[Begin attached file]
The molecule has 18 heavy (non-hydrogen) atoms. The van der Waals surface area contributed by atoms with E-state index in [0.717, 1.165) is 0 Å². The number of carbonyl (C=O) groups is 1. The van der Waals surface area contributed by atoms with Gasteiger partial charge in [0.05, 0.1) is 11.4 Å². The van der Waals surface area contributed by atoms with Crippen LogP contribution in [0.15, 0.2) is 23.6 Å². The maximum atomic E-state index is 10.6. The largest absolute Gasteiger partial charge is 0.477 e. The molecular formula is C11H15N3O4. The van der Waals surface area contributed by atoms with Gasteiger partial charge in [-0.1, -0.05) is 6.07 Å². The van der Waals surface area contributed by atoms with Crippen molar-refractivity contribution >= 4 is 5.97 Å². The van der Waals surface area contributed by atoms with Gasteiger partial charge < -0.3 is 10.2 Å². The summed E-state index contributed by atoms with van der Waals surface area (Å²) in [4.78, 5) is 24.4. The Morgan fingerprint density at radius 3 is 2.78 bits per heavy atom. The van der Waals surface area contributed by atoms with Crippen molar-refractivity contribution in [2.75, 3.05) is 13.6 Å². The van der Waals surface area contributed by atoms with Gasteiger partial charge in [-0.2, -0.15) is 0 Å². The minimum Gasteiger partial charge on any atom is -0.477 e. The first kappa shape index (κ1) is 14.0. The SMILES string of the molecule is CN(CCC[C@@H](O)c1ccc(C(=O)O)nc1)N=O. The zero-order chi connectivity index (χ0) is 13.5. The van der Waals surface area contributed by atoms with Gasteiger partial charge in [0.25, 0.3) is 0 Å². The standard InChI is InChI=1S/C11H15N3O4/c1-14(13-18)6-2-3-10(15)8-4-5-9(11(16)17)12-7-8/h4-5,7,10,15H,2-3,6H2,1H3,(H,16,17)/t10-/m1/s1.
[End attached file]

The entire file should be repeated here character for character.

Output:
The molecule has 18 heavy (non-hydrogen) atoms. The van der Waals surface area contributed by atoms with E-state index in [0.717, 1.165) is 0 Å². The number of carbonyl (C=O) groups is 1. The van der Waals surface area contributed by atoms with Gasteiger partial charge in [0.05, 0.1) is 11.4 Å². The van der Waals surface area contributed by atoms with Crippen LogP contribution in [0.15, 0.2) is 23.6 Å². The maximum atomic E-state index is 10.6. The largest absolute Gasteiger partial charge is 0.477 e. The molecular formula is C11H15N3O4. The van der Waals surface area contributed by atoms with Gasteiger partial charge in [-0.1, -0.05) is 6.07 Å². The van der Waals surface area contributed by atoms with Crippen molar-refractivity contribution >= 4 is 5.97 Å². The van der Waals surface area contributed by atoms with Gasteiger partial charge < -0.3 is 10.2 Å². The summed E-state index contributed by atoms with van der Waals surface area (Å²) in [4.78, 5) is 24.4. The Morgan fingerprint density at radius 3 is 2.78 bits per heavy atom. The van der Waals surface area contributed by atoms with Crippen molar-refractivity contribution in [2.75, 3.05) is 13.6 Å². The van der Waals surface area contributed by atoms with Gasteiger partial charge in [-0.2, -0.15) is 0 Å². The minimum Gasteiger partial charge on any atom is -0.477 e. The first kappa shape index (κ1) is 14.0. The SMILES string of the molecule is CN(CCC[C@@H](O)c1ccc(C(=O)O)nc1)N=O. The zero-order chi connectivity index (χ0) is 13.5. The van der Waals surface area contributed by atoms with Gasteiger partial charge in [0.25, 0.3) is 0 Å². The standard InChI is InChI=1S/C11H15N3O4/c1-14(13-18)6-2-3-10(15)8-4-5-9(11(16)17)12-7-8/h4-5,7,10,15H,2-3,6H2,1H3,(H,16,17)/t10-/m1/s1.